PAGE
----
Openwall GNU/*/Linux - a small security-enhanced Linux distro for servers
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Date: Mon, 4 Apr 2011 22:54:27 +0400
From: Solar Designer <solar@...nwall.com>
To: oss-security@...ts.openwall.com
Subject: Re: Closed list

On Mon, Apr 04, 2011 at 07:32:12AM +0100, Benji wrote:
> Can I not be part of the group that thinks a public signup system for a
> mailing list that previously had the mail server owned due to the fact it
> was secret (showing interest in possibly owning users now that emails like
> mjo@...o.mi.org have been confirmed on the list) for a mailing list that is
> 'embargoed' when really it shouldn't be.

What do you mean by: "a mailing list that is 'embargoed' when really it
shouldn't be"?  Does this mean that you're actually against the very
existence of such a list?  I think it is important to know your opinion
on the main issues when we consider your opinion on the detail.

> >>What is your opinion on making the list's archive public with a delay (when  the corresponding security issues are already public)?
> 
> It would be better. In my opinion, delay would be 1-2 days.

What use is a delay of 1-2 days for members of such a list?  I mean, it
is of some use for high severity issues where the vendors would need to
throw whatever resources they can at resolving the issues ASAP, at
expense of slowing down work on other tasks (including other security
related tasks) and likely arriving at and releasing non-final fixes
(more like workarounds).

However, my proposal, which I am going to try to enforce, is to only
discuss medium-severity issues on this new list.  I think that an
embargo period of 1-2 days does not make sense for those; if that's all
we can afford, we can as well make them public right away.

> Vendor-sec
> (alternatives) should be a last resort in publishing issues, other projects
> don't get the same "privileges", and have to "make do" with oss-sec. If you
> really need such help 'co-ordinating' and fixing things, maybe you should
> have a policy to, release advisory/info first, then have a 'co-ordination'
> list.

No offense intended, but it sounds like you did not give the above much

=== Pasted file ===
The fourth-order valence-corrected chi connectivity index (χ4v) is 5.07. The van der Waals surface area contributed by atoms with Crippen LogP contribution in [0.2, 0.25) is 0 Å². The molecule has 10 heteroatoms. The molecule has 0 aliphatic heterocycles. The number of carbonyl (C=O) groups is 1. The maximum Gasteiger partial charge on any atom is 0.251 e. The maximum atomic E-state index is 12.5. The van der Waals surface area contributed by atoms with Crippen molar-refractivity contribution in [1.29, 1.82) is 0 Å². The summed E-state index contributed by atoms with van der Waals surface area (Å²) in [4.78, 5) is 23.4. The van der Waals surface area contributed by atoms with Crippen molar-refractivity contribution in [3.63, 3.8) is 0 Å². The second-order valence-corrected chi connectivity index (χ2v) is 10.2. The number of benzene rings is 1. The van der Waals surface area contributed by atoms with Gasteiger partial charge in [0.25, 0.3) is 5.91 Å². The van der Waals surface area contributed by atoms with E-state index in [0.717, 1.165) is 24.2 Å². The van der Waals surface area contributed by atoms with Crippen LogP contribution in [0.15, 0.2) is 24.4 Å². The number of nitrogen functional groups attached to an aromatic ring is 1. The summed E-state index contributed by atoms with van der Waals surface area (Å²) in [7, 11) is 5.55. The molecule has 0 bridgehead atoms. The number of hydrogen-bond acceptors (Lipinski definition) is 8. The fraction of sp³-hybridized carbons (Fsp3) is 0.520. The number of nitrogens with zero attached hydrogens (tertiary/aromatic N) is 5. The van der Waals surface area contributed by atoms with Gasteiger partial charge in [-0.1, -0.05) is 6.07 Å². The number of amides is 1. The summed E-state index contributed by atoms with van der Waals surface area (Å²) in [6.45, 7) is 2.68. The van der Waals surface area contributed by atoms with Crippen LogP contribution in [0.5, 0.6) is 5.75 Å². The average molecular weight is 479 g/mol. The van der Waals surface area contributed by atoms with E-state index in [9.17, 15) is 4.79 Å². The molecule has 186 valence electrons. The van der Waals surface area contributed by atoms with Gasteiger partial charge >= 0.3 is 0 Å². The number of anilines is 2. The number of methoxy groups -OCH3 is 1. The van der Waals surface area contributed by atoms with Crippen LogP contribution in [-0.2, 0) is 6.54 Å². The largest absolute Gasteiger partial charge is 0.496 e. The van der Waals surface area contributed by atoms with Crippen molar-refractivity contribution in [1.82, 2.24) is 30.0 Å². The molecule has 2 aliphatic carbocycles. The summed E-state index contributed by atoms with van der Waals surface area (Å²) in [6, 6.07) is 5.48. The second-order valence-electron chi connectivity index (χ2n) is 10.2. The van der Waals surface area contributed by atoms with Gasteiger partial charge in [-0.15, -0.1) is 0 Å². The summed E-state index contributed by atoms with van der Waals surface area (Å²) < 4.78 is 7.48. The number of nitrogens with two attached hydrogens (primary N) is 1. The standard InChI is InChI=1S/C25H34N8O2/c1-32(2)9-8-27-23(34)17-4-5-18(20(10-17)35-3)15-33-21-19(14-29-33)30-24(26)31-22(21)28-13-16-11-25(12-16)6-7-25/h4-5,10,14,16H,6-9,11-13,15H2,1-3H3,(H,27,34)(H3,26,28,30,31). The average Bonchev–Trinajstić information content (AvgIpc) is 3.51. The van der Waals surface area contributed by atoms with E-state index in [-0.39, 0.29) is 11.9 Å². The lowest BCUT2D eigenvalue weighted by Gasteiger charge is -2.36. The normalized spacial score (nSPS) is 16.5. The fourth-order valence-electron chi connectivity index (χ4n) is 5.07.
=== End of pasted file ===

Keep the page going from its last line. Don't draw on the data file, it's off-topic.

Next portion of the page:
thought, or maybe you did not explain it fully.

That said, I agree that a closed list should be a last resort, to be
used whenever other options are determined to be less appropriate for a
particular security issue.  Unfortunately, this determination is usually
made by just one person (whoever brings the issue to the list), so it is
likely to sometimes be "wrong".

> >>Do you really think anyone is gaining new information by discovering
> >>that, say, a member of the security team for a major distro will be on
> >>this mailing list?  Such information seems pretty obvious to me.
> 
> Yes Dan, but now we have private email accounts as well (by people who
> apparently don't like to use vendor email addresses) that are also signed up
> to this, allowing targeting and easy identification

Yes, we lost a security through obscurity layer here, which was
arguably nice to have.  I don't have strong feelings either way
(public subscriber info or not-right-away).

BTW, most of those same e-mail addresses were already exposed to whoever
broke into the vendor-sec machine.

> of probably less secure infrastructure.

My guess (based on partial knowledge) is that Mike's personal e-mail
infrastructure is actually more secure than his employer's.  You have a
valid point in general, though.

> Excuse my "trolling" if some of this has already been covered, I'm up early
> (for me) and thus can be slightly unintelligible.

It's OK.  In fact, comments/criticism such as yours is one of the
reasons why we're handling this discussion in public.  This might enable
us to arrive at something slightly better "next time".

Alexander

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